The Pied Piper of Hamelin: Terrifying, Mysterious, and Still Relevant

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Grace Lapointe

Senior Contributor

Grace Lapointe’s fiction has been published in Kaleidoscope, Deaf Poets Society, Mobius: The Journal of Social Change, and is forthcoming in Corporeal Lit Mag. Her essays and poetry have been published in Wordgathering. Her stories and essays—including ones that she wrote as a college student—have been taught in college courses and cited in books and dissertations. More of her work is at, Medium, and Ao3.

I first encountered the story “The Pied Piper of Hamelin” when I was five, watching a marathon of Saturday morning cartoons. The Silly Symphonies Disney short is from 1933, but it’s an incredibly grim story for a kids’ cartoon in any era. Here’s the basic plot: in the 13th century, a piper wearing pied, or multicolored, clothing promises to rid the German town Hamelin of a rat infestation. The mayor promises him money if he succeeds. He does, but the town now refuses to pay him. As revenge, he hypnotizes the town’s children with his music and leads them away, never to be seen again.

As usual, Disney toned down a folktale whose traditional versions are even more harrowing. Earlier retellings have grim endings: the children are drowned or trapped in a cave or mountain. Disney changed this into a paradise or “Joyland.”  Instead of drowning in the River Weser, Disney’s rats — who look eerily like Mickey Mouse — disappear into a giant cheese wheel

The Pied Piper story has been translated into over 30 languages. Authors who retold it include the Brothers Grimm, Johann Wolfgang von Goethe, Robert Browning, and Bertholt Brecht. Browning included a moral, warning young audiences never to lie or break promises.

This haunting German folktale may have some basis in fact, but its exact origins are lost in time. Many people assume The Pied Piper is about the bubonic plague, but as the BBC points out, the dates don’t correspond to any known Plague outbreaks. Medieval European towns employed rat-catchers during infestations, but rats carried many other diseases in addition to the Plague. This makes some historians theorize the mass disappearance and rat infestation were two separate incidents, combined into one folktale centuries later.

This theory is plausible. However, it can’t explain the repetition of the specific date June 26, 1284. A plaque on a house called the the Pied Piper House reads: “A.D. 1284 – on the 26th of June – the day of St John and St Paul – 130 children – born in Hamelin – were led out of the town by a piper wearing multicolored clothes. After passing the Calvary near the Koppenberg they disappeared forever.” An entry in the 1384 town records says: “It is 100 years since our children left.”

Today, the legend is a major draw for tourists to Hamelin. It’s inspired a museum, tour guides, plays, and even rat-shaped pastries. Many of Hamelin’s streets still resemble a medieval, folktale setting.

Some historians theorize a large group of children may have died in a landslide at a Midsummer celebration. Or the Piper may have been a “locator” who led residents east as part of a mass migration, which corresponds to historical records. In medieval Low German, the phrase “children of the city” could refer to residents of any age.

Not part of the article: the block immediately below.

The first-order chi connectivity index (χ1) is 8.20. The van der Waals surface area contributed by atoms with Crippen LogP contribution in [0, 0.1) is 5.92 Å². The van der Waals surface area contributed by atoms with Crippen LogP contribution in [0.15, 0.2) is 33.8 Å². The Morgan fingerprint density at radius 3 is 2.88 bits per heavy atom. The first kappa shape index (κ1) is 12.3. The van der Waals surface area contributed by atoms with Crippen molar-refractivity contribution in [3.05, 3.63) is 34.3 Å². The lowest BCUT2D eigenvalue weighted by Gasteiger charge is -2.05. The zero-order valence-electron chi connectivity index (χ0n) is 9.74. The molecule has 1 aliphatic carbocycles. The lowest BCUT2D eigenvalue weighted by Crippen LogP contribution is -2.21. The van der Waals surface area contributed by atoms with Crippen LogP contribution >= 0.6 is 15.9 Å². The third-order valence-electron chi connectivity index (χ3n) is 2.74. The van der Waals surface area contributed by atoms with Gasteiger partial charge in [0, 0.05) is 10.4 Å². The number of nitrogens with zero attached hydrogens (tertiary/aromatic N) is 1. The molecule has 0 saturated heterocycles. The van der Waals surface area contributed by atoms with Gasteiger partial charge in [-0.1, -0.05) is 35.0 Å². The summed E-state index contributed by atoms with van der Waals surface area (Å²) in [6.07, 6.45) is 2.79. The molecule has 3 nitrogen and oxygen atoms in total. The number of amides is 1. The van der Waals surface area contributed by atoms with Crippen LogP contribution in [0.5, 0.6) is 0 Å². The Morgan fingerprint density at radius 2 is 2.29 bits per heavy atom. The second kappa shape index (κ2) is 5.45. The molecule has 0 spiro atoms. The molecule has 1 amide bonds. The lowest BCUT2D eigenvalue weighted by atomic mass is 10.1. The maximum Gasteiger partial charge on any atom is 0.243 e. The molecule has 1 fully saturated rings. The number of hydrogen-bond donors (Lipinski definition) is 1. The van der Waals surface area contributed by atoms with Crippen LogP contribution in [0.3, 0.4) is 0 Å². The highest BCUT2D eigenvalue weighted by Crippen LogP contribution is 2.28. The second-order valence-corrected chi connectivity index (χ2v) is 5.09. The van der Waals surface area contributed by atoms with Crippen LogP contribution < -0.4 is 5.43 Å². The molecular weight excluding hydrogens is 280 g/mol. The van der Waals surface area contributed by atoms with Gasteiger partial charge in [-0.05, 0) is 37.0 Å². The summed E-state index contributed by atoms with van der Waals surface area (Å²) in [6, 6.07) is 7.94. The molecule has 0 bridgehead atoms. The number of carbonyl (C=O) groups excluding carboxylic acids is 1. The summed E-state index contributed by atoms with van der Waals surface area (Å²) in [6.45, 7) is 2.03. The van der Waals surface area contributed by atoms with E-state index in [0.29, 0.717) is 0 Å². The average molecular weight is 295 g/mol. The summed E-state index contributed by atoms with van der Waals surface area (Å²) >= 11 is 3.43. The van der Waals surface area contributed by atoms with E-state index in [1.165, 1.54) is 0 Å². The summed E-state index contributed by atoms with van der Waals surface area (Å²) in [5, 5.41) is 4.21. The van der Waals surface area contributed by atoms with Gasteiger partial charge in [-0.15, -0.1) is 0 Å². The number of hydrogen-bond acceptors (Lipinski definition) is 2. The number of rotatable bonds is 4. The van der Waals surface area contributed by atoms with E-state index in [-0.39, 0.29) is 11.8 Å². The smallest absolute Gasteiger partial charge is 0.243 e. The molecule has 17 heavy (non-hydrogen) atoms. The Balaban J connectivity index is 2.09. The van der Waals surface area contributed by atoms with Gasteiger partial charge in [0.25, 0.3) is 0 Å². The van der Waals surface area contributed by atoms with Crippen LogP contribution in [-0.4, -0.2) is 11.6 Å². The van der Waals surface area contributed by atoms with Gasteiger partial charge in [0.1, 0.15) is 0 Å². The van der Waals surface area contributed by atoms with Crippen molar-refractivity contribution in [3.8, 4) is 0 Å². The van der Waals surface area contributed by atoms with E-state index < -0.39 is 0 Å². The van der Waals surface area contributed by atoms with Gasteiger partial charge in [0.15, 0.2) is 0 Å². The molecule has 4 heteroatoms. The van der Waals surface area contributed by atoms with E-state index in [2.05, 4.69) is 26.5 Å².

In any story about diseases, the disability angle is important. In one theory, the children had Sydenham’s chorea (historically called St. Vitus Dance), an autoimmune disease that causes rapid, uncontrollable movements. Even today, autoimmune diseases are often mischaracterized as psychosomatic or “hysterical.”

At the end of the Disney version, the disabled boy drops his crutches — suddenly cured. As a disabled kid myself, this was the first example of the ableist magical cure trope I ever saw. In earlier versions, disabled children are not cured but left behind. Children who cannot walk, hear the music, see the mountain, or tell its location escape their non-disabled peers’ fate. Ironically, Disney’s attempt to make the story more appropriate for children actually made it more ableist.

As a contradictory symbol of hope and betrayal, the Piper can also be a metaphor for cult leaders or politicians. In August 2021, Miami Beach mayor Dan Gelber criticized Florida governor Ron DeSantis, calling him “the Pied Piper of Covid-19, leading everybody off a cliff.” This may be an inexact comparison, but the point is clear: irresponsibly leading people to their doom during a pandemic.

There are many other references to the Pied Piper throughout pop culture around the world. Crispian St. Peters in the 1960s, Jethro Tull in the ‘70s, BTS in 2017, and other musicians have titled songs after the Pied Piper. Especially during a pandemic, the Pied Piper legend still evokes timeless fears, such as trusting dangerous but charismatic leaders, or children being harmed. Its origins are unclear and contradictory, but the story of The Pied Piper still resonates with audiences over 700 years after its mysterious events.

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